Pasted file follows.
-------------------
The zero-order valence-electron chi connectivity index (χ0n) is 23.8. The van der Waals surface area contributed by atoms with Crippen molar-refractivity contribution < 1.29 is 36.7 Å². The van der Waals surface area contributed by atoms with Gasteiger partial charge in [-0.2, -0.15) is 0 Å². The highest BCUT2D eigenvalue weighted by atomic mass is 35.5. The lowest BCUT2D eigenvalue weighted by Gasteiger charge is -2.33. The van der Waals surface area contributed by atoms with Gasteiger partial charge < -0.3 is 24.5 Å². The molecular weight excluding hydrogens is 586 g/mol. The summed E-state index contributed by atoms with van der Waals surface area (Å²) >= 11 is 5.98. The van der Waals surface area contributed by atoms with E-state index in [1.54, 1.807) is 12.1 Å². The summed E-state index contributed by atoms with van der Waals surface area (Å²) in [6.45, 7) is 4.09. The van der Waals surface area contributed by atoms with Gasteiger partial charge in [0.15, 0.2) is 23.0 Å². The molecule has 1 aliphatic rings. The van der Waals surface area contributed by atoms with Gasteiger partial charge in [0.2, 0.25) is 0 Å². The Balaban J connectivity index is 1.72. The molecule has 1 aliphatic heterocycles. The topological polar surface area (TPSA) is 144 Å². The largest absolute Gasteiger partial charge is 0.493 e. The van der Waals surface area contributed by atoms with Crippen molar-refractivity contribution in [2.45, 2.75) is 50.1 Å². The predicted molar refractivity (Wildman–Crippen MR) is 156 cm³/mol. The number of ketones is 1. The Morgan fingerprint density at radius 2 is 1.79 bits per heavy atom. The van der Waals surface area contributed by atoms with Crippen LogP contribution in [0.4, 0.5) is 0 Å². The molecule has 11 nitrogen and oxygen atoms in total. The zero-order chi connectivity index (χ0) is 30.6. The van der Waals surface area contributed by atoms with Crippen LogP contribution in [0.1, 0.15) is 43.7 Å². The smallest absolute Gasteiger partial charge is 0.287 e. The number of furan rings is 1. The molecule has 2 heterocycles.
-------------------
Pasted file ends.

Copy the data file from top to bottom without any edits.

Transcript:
The zero-order valence-electron chi connectivity index (χ0n) is 23.8. The van der Waals surface area contributed by atoms with Crippen molar-refractivity contribution < 1.29 is 36.7 Å². The van der Waals surface area contributed by atoms with Gasteiger partial charge in [-0.2, -0.15) is 0 Å². The highest BCUT2D eigenvalue weighted by atomic mass is 35.5. The lowest BCUT2D eigenvalue weighted by Gasteiger charge is -2.33. The van der Waals surface area contributed by atoms with Gasteiger partial charge < -0.3 is 24.5 Å². The molecular weight excluding hydrogens is 586 g/mol. The summed E-state index contributed by atoms with van der Waals surface area (Å²) >= 11 is 5.98. The van der Waals surface area contributed by atoms with E-state index in [1.54, 1.807) is 12.1 Å². The summed E-state index contributed by atoms with van der Waals surface area (Å²) in [6.45, 7) is 4.09. The van der Waals surface area contributed by atoms with Gasteiger partial charge in [0.15, 0.2) is 23.0 Å². The molecule has 1 aliphatic rings. The van der Waals surface area contributed by atoms with Gasteiger partial charge in [0.2, 0.25) is 0 Å². The Balaban J connectivity index is 1.72. The molecule has 1 aliphatic heterocycles. The topological polar surface area (TPSA) is 144 Å². The largest absolute Gasteiger partial charge is 0.493 e. The van der Waals surface area contributed by atoms with Crippen molar-refractivity contribution in [2.45, 2.75) is 50.1 Å². The predicted molar refractivity (Wildman–Crippen MR) is 156 cm³/mol. The number of ketones is 1. The Morgan fingerprint density at radius 2 is 1.79 bits per heavy atom. The van der Waals surface area contributed by atoms with Crippen LogP contribution in [0.4, 0.5) is 0 Å². The molecule has 11 nitrogen and oxygen atoms in total. The zero-order chi connectivity index (χ0) is 30.6. The van der Waals surface area contributed by atoms with Crippen LogP contribution in [0.1, 0.15) is 43.7 Å². The smallest absolute Gasteiger partial charge is 0.287 e. The number of furan rings is 1. The molecule has 2 heterocycles.